The National Constitution Center’s Bill of Rights Day

Happy birthday, Bill of Rights

On Thursday, December 15, our country celebrated the 225th anniversary of the ratification of the Bill of Rights. The National Constitution Center commemorated the day by featuring 'round-the-clock activities such as a public reading of the Constitution’s first 10 amendments, a Bill of Rights birthday cake, and a special appearance by “James Madison.”

National Constitution Center President and CEO Jeff Rosen moderates a conversation with legal scholar Akhil Reed Amar. (Photo by Michael Zorn)

Much to my delight, there was also a station where participants could color and fold their very own amendment-themed cootie catcher (here’s a quick reference for those unfamiliar with this classic DIY kids’ toy). I couldn’t resist folding one of my own and playing a round before heading into the day’s festivities. Each time I picked a number (1-10), I challenged myself to remember the corresponding amendment. After only three or four crumply turns, I was stuck and embarrassed. How could I not know our nation’s first 10 amendments? Luckily, I was in the best place to find answers.

Bill of Rights 101

The highlight of the day was the Bill of Rights Day Book Festival, featuring four back-to-back discussions on today’s biggest constitutional debates, including gun control, the death penalty, and other contemporary issues.

While attendance waned throughout the day, the best content came last: an hour-long conversation with leading legal scholar Akhil Reed Amar, an author and law and political science professor at Yale University. And, fun fact for West Wing fans: he was an informal consultant to the show.

Amar began the session with a quick 101 for the audience: in short, the first 10 amendments to the U.S. Constitution make up our Bill of Rights. Championed by James Madison, the amendments are specific prohibitions on governmental power to protect people’s individual, unalienable liberties. Amar then goes on to share the lesser-known but important detail that Madison initially opposed the idea. Fearing a list of rights might dangerously imply anything not listed was not a right (note: later this concern would be addressed via the Ninth Amendment), Madison denounced it. However, as the Constitution was ratified, Madison eventually pivoted and joined the effort to “make amends” for lapses in our Constitution.

Thinking Constitutionally

During the conversation, moderator and National Constitution Center president Jeff Rosen pointed out the Oxford Dictionary recently announced “post-truth” as its 2016 word of the year. Amar insists this is exactly where Madison’s pivot on the Bill of Rights must not be overlooked because it is “a great example of being able to be persuaded.” He suggests if we view modern issues through a Constitutional lens, then we can place reason over partisanship. We can follow in Madison’s footsteps and use the Bill of Rights as common ground to “talk across the divide.”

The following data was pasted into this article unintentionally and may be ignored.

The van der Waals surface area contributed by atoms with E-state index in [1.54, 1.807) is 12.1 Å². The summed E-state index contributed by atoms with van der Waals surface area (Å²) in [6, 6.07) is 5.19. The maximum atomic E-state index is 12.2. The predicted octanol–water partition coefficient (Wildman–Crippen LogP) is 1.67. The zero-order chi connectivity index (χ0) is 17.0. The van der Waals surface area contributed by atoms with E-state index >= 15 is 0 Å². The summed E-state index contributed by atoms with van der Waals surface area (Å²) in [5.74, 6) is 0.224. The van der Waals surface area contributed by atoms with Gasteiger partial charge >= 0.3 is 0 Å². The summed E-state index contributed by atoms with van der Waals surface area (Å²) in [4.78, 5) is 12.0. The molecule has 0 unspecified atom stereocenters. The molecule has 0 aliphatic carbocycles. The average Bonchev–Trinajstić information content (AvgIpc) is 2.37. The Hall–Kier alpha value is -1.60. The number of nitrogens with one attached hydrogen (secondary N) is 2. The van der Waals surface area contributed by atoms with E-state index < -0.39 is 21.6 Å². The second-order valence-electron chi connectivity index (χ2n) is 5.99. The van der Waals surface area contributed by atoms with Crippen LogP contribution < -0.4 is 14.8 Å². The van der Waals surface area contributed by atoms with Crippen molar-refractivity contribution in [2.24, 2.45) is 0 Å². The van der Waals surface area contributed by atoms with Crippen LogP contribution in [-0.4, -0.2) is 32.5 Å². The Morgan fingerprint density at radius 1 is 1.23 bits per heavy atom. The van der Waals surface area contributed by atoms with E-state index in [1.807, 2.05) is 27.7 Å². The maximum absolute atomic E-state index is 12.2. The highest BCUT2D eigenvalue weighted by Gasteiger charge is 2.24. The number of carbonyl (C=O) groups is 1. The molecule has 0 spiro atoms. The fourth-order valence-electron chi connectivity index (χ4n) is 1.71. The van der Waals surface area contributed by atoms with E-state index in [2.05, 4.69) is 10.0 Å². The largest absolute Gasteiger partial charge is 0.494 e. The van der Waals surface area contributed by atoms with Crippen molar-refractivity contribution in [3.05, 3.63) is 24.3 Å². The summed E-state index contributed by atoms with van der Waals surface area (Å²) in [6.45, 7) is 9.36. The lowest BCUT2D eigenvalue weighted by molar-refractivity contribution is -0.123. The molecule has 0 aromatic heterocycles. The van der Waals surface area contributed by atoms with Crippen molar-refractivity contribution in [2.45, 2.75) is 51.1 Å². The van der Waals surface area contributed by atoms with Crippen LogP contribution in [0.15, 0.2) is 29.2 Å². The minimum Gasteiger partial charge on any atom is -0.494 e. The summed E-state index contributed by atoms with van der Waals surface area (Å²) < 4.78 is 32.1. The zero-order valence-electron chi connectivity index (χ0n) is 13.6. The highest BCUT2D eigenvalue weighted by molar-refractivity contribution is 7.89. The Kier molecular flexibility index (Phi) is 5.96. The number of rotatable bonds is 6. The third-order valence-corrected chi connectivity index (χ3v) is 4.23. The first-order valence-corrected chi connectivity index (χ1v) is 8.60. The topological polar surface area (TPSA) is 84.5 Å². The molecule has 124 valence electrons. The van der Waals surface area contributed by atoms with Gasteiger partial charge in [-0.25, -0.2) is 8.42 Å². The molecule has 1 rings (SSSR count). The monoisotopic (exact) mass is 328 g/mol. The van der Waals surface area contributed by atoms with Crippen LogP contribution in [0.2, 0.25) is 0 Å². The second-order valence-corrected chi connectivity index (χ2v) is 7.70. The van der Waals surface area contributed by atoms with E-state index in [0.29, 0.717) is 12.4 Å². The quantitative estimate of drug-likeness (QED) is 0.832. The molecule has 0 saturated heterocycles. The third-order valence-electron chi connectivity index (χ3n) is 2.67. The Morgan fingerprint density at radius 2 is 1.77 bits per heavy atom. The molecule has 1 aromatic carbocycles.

Bea proudly displays her pocket Constitution. (Photo by Brittany Barbato)
Bea proudly displays her pocket Constitution. (Photo by Brittany Barbato)

When Amar finished speaking, Bea, a bubbly and sharp-witted woman sitting next to me, cooed, “Isn’t he a rock star? I love hearing Amar speak in person!” She also showed me the pocket-sized Constitution she carries in her purse. She is a shining example of an American empowering herself to navigate conversations about our country’s issues. Figuring it was time for me to drop the cootie-catcher games and move on to more advanced material, I went ahead and got myself a copy. (You can download an interactive, digital version here).

James Madison said, “Knowledge will forever govern ignorance; and a people who mean to be their own governors must arm themselves with the power which knowledge gives.” In a political climate where fake news spreads through newsfeeds faster than weeds in a garden, and with many folks gung-ho about sticking to their beliefs regardless of facts, figures, or other evidence to the contrary, perhaps finding a way back to the fundamental thinking of the Founding Fathers might be useful, if not crucial. Instead of just memorizing the first 10 amendments (or, heck, 27 of them), what would happen if we attempted to more deeply understand them? As we inch our way closer to a new year and a new presidency, here’s to all of us engaging and thinking more critically about our nation and its founding principles.

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